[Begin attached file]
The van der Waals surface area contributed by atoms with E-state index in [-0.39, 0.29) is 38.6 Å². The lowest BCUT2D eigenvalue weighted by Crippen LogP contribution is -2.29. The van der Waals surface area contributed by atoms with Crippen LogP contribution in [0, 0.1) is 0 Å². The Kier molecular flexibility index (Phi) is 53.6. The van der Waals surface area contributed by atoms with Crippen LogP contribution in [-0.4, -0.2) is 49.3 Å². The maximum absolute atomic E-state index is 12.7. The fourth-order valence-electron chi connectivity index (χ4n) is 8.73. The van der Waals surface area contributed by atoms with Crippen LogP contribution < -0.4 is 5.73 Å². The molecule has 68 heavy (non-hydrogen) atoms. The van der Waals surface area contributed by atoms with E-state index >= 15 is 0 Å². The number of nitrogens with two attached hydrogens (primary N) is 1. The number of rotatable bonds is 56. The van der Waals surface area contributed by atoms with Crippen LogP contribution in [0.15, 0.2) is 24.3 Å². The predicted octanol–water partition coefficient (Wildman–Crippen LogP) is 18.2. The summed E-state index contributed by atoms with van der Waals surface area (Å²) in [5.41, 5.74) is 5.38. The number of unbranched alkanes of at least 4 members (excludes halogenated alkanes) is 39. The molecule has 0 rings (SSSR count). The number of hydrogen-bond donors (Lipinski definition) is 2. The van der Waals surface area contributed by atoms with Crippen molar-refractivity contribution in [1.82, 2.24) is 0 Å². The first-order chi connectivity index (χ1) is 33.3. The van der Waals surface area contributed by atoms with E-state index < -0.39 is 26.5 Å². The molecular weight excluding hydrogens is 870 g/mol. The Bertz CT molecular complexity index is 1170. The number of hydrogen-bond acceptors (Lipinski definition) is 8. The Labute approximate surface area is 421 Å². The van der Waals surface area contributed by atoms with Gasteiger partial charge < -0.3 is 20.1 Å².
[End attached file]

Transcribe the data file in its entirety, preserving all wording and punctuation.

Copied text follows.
The van der Waals surface area contributed by atoms with E-state index in [-0.39, 0.29) is 38.6 Å². The lowest BCUT2D eigenvalue weighted by Crippen LogP contribution is -2.29. The van der Waals surface area contributed by atoms with Crippen LogP contribution in [0, 0.1) is 0 Å². The Kier molecular flexibility index (Phi) is 53.6. The van der Waals surface area contributed by atoms with Crippen LogP contribution in [-0.4, -0.2) is 49.3 Å². The maximum absolute atomic E-state index is 12.7. The fourth-order valence-electron chi connectivity index (χ4n) is 8.73. The van der Waals surface area contributed by atoms with Crippen LogP contribution < -0.4 is 5.73 Å². The molecule has 68 heavy (non-hydrogen) atoms. The van der Waals surface area contributed by atoms with E-state index >= 15 is 0 Å². The number of nitrogens with two attached hydrogens (primary N) is 1. The number of rotatable bonds is 56. The van der Waals surface area contributed by atoms with Crippen LogP contribution in [0.15, 0.2) is 24.3 Å². The predicted octanol–water partition coefficient (Wildman–Crippen LogP) is 18.2. The summed E-state index contributed by atoms with van der Waals surface area (Å²) in [5.41, 5.74) is 5.38. The number of unbranched alkanes of at least 4 members (excludes halogenated alkanes) is 39. The molecule has 0 rings (SSSR count). The number of hydrogen-bond donors (Lipinski definition) is 2. The van der Waals surface area contributed by atoms with Crippen molar-refractivity contribution in [1.82, 2.24) is 0 Å². The first-order chi connectivity index (χ1) is 33.3. The van der Waals surface area contributed by atoms with E-state index < -0.39 is 26.5 Å². The molecular weight excluding hydrogens is 870 g/mol. The Bertz CT molecular complexity index is 1170. The number of hydrogen-bond acceptors (Lipinski definition) is 8. The Labute approximate surface area is 421 Å². The van der Waals surface area contributed by atoms with Gasteiger partial charge < -0.3 is 20.1 Å².